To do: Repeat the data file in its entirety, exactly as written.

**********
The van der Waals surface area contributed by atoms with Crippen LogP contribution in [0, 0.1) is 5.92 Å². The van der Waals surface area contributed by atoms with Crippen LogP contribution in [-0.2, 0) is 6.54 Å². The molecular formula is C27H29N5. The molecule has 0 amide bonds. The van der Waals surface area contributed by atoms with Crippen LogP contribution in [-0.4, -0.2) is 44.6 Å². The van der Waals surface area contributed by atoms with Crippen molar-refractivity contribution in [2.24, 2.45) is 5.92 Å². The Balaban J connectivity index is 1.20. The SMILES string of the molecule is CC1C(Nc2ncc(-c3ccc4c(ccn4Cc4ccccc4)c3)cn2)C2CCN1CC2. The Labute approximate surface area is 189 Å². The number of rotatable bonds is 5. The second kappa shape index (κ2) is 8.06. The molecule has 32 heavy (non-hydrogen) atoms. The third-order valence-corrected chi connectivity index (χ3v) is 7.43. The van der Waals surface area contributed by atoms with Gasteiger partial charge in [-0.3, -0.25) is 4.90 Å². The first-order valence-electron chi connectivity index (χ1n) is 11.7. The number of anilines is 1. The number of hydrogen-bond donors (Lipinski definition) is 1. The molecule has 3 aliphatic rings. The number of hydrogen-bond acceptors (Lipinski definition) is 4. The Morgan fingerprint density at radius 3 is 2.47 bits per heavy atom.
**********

The van der Waals surface area contributed by atoms with Crippen LogP contribution in [0, 0.1) is 5.92 Å². The van der Waals surface area contributed by atoms with Crippen LogP contribution in [-0.2, 0) is 6.54 Å². The molecular formula is C27H29N5. The molecule has 0 amide bonds. The van der Waals surface area contributed by atoms with Crippen LogP contribution in [-0.4, -0.2) is 44.6 Å². The van der Waals surface area contributed by atoms with Crippen molar-refractivity contribution in [2.24, 2.45) is 5.92 Å². The Balaban J connectivity index is 1.20. The SMILES string of the molecule is CC1C(Nc2ncc(-c3ccc4c(ccn4Cc4ccccc4)c3)cn2)C2CCN1CC2. The Labute approximate surface area is 189 Å². The number of rotatable bonds is 5. The second kappa shape index (κ2) is 8.06. The molecule has 32 heavy (non-hydrogen) atoms. The third-order valence-corrected chi connectivity index (χ3v) is 7.43. The van der Waals surface area contributed by atoms with Gasteiger partial charge in [-0.3, -0.25) is 4.90 Å². The first-order valence-electron chi connectivity index (χ1n) is 11.7. The number of anilines is 1. The number of hydrogen-bond donors (Lipinski definition) is 1. The molecule has 3 aliphatic rings. The number of hydrogen-bond acceptors (Lipinski definition) is 4. The Morgan fingerprint density at radius 3 is 2.47 bits per heavy atom.